As you may have heard (or more likely seen, especially if you’ve been at a red light next to a bus), the 2006 – 2007 television season kicks off officially tonight. Starting tonight, approximately two dozen shows will attempt to find an audience; starting tonight, approximately two dozen shows will be biting their nails and hoping to survive until morning.
Television is not a sport for wimps.
Networks and studios spend months picking just the right shows, millions on production costs, sleepless nights on creating marketing campaigns, and far too many Post-Its to mention on setting just the right programming schedules to tempt our eyeballs. Then they ruin it all by throwing everything they’ve got at us all at once.
People, the viewers are mere mortals, only human. We have lives, jobs, cats, dirty dishes…TiVos. Give us a chance to find your new shows. Give your new shows a chance to find us. Appointment television died as a concept a long time ago. In other words, stop blaming the shows for your inability to see that you’re not the programming geniuses you think you are. One airing is hardly fair to the audience.
Oh, who am I kidding? We all know that nobody’s listening. In fact, we, the viewers are so cynical, that Brilliant But Cancelled has already started “DeathWatch – Fall ’06”. Some show called Happy Hour is sitting at the top of the list with 3:1 odds. With those numbers, it makes sense for Fox to concede defeat now. Just throw up a Simpsons rerun and nobody will know the difference. Yeah, that’s how bad it is out there.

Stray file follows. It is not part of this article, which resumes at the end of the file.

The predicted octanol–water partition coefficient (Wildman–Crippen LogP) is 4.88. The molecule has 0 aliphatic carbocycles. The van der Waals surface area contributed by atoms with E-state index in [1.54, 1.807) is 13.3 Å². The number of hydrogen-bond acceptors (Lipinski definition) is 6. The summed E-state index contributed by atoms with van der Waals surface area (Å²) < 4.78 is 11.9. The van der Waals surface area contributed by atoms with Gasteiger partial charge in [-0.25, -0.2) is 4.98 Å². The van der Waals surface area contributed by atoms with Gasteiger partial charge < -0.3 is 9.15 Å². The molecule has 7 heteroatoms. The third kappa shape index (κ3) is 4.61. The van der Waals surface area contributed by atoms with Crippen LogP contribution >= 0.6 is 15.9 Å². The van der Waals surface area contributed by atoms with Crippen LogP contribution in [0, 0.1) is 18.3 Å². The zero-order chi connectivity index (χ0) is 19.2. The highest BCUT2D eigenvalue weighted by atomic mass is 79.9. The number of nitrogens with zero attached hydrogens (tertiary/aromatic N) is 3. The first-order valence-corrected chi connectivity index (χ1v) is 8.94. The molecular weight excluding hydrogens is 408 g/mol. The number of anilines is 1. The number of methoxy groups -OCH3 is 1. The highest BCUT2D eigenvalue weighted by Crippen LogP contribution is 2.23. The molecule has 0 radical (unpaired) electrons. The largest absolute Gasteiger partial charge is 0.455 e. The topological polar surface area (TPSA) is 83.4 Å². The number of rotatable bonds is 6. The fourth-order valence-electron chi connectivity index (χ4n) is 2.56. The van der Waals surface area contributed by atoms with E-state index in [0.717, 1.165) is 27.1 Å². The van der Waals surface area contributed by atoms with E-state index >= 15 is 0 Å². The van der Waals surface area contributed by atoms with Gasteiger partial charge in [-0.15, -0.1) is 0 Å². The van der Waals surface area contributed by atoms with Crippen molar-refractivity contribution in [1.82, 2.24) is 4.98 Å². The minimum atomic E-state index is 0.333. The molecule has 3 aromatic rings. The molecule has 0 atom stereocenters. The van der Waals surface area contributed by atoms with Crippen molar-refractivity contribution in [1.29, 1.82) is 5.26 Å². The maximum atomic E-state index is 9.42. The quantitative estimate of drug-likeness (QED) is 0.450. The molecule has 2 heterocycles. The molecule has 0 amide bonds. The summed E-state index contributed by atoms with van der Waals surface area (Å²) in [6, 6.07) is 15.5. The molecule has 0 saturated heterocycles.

The Washington Post starts the television season off with a gloomy prediction as well:
If recent history is any guide, about half of the 26 new shows that will appear for the first time this fall on the major broadcast networks will appear for the last time this fall. They will be vaporized just like last season’s short-lived losers, such as “Emily,” “Head Cases” (which Fox ran twice before pulling), NBC’s “Inconceivable” (two episodes) or CBS’s “Love Monkey” (three on CBS, before the show expired on VH1).
The Post also notes that many ratings successes are or were mid-season replacements (remember Seinfeld, anyone?). Others like, oh, The Office, are riding high due to what must have been very uncomfortable patience by programming execs (“Just one more week, I promise, someone will find it funny. Just one more week.”). What makes no sense is at all is the notion that there are programs that the suits know are dead on arrival. Why even bother?
This season, the networks are demanding untold commitment from their audiences. The trend is toward serialized programming (ah, Lost, what have you wrought?). It seems to me that if the networks are going to ask for a ring and promise of fidelity from the viewers, they should at least ante up with a fair shot for the programming. Either that or maybe stop with the fall season charade.
In the meantime, Nielsen won’t be capturing this, but the various ‘Loper households are all over Studio 60 On The Sunset Strip tonight.